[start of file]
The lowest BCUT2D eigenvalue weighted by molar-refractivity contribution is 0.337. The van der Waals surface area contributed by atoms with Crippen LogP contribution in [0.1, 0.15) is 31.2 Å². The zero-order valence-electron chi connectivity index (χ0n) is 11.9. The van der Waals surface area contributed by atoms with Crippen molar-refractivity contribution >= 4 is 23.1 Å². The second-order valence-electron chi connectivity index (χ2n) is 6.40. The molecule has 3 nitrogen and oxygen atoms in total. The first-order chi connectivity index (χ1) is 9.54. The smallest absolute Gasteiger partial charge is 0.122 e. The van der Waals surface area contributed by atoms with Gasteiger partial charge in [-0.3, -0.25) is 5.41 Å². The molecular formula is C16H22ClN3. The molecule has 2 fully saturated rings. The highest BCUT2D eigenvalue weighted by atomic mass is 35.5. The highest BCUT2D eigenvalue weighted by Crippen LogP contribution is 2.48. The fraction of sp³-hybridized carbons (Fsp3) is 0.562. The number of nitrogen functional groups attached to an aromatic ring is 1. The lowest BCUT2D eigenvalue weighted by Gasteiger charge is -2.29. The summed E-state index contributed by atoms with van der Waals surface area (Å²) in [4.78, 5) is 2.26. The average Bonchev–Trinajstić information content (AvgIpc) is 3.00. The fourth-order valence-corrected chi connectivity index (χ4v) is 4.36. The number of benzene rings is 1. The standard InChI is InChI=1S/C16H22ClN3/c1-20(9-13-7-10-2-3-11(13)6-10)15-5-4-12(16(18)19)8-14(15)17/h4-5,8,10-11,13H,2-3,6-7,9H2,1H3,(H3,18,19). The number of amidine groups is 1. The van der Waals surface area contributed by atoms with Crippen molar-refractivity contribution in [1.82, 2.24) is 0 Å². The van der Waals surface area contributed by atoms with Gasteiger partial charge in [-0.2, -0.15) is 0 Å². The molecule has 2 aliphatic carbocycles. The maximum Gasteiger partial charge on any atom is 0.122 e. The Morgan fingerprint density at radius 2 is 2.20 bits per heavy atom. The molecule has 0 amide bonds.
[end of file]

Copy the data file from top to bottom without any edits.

The lowest BCUT2D eigenvalue weighted by molar-refractivity contribution is 0.337. The van der Waals surface area contributed by atoms with Crippen LogP contribution in [0.1, 0.15) is 31.2 Å². The zero-order valence-electron chi connectivity index (χ0n) is 11.9. The van der Waals surface area contributed by atoms with Crippen molar-refractivity contribution >= 4 is 23.1 Å². The second-order valence-electron chi connectivity index (χ2n) is 6.40. The molecule has 3 nitrogen and oxygen atoms in total. The first-order chi connectivity index (χ1) is 9.54. The smallest absolute Gasteiger partial charge is 0.122 e. The van der Waals surface area contributed by atoms with Gasteiger partial charge in [-0.3, -0.25) is 5.41 Å². The molecular formula is C16H22ClN3. The molecule has 2 fully saturated rings. The highest BCUT2D eigenvalue weighted by atomic mass is 35.5. The highest BCUT2D eigenvalue weighted by Crippen LogP contribution is 2.48. The fraction of sp³-hybridized carbons (Fsp3) is 0.562. The number of nitrogen functional groups attached to an aromatic ring is 1. The lowest BCUT2D eigenvalue weighted by Gasteiger charge is -2.29. The summed E-state index contributed by atoms with van der Waals surface area (Å²) in [4.78, 5) is 2.26. The average Bonchev–Trinajstić information content (AvgIpc) is 3.00. The fourth-order valence-corrected chi connectivity index (χ4v) is 4.36. The number of benzene rings is 1. The standard InChI is InChI=1S/C16H22ClN3/c1-20(9-13-7-10-2-3-11(13)6-10)15-5-4-12(16(18)19)8-14(15)17/h4-5,8,10-11,13H,2-3,6-7,9H2,1H3,(H3,18,19). The number of amidine groups is 1. The van der Waals surface area contributed by atoms with Crippen molar-refractivity contribution in [1.82, 2.24) is 0 Å². The van der Waals surface area contributed by atoms with Gasteiger partial charge in [-0.2, -0.15) is 0 Å². The molecule has 2 aliphatic carbocycles. The maximum Gasteiger partial charge on any atom is 0.122 e. The Morgan fingerprint density at radius 2 is 2.20 bits per heavy atom. The molecule has 0 amide bonds.